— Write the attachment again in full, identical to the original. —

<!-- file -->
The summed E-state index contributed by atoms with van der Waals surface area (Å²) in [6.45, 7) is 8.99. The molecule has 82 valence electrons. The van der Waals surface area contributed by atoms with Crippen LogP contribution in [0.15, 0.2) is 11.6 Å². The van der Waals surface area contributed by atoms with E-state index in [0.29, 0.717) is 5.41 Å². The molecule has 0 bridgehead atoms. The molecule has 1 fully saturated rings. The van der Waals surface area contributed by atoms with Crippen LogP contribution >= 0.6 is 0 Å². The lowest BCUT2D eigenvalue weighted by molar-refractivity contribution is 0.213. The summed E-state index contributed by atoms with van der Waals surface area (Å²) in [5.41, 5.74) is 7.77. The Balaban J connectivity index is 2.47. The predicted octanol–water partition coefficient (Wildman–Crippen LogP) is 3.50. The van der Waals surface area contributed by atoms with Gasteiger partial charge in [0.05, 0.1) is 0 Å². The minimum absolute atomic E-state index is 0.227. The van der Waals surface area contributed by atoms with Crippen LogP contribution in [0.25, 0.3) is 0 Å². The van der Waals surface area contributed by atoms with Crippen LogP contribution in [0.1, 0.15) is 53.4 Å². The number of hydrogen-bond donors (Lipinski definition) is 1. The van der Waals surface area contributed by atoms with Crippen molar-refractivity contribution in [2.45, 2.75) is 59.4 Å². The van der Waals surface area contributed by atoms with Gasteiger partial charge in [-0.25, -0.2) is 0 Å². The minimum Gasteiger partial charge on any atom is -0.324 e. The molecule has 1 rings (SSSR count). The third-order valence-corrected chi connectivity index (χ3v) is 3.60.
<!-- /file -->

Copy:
The summed E-state index contributed by atoms with van der Waals surface area (Å²) in [6.45, 7) is 8.99. The molecule has 82 valence electrons. The van der Waals surface area contributed by atoms with Crippen LogP contribution in [0.15, 0.2) is 11.6 Å². The van der Waals surface area contributed by atoms with E-state index in [0.29, 0.717) is 5.41 Å². The molecule has 0 bridgehead atoms. The molecule has 1 fully saturated rings. The van der Waals surface area contributed by atoms with Crippen LogP contribution >= 0.6 is 0 Å². The lowest BCUT2D eigenvalue weighted by molar-refractivity contribution is 0.213. The summed E-state index contributed by atoms with van der Waals surface area (Å²) in [5.41, 5.74) is 7.77. The Balaban J connectivity index is 2.47. The predicted octanol–water partition coefficient (Wildman–Crippen LogP) is 3.50. The van der Waals surface area contributed by atoms with Gasteiger partial charge in [0.05, 0.1) is 0 Å². The minimum absolute atomic E-state index is 0.227. The van der Waals surface area contributed by atoms with Crippen LogP contribution in [0.25, 0.3) is 0 Å². The van der Waals surface area contributed by atoms with Crippen LogP contribution in [0.1, 0.15) is 53.4 Å². The number of hydrogen-bond donors (Lipinski definition) is 1. The van der Waals surface area contributed by atoms with Crippen molar-refractivity contribution in [2.45, 2.75) is 59.4 Å². The van der Waals surface area contributed by atoms with Gasteiger partial charge in [-0.25, -0.2) is 0 Å². The minimum Gasteiger partial charge on any atom is -0.324 e. The molecule has 1 rings (SSSR count). The third-order valence-corrected chi connectivity index (χ3v) is 3.60.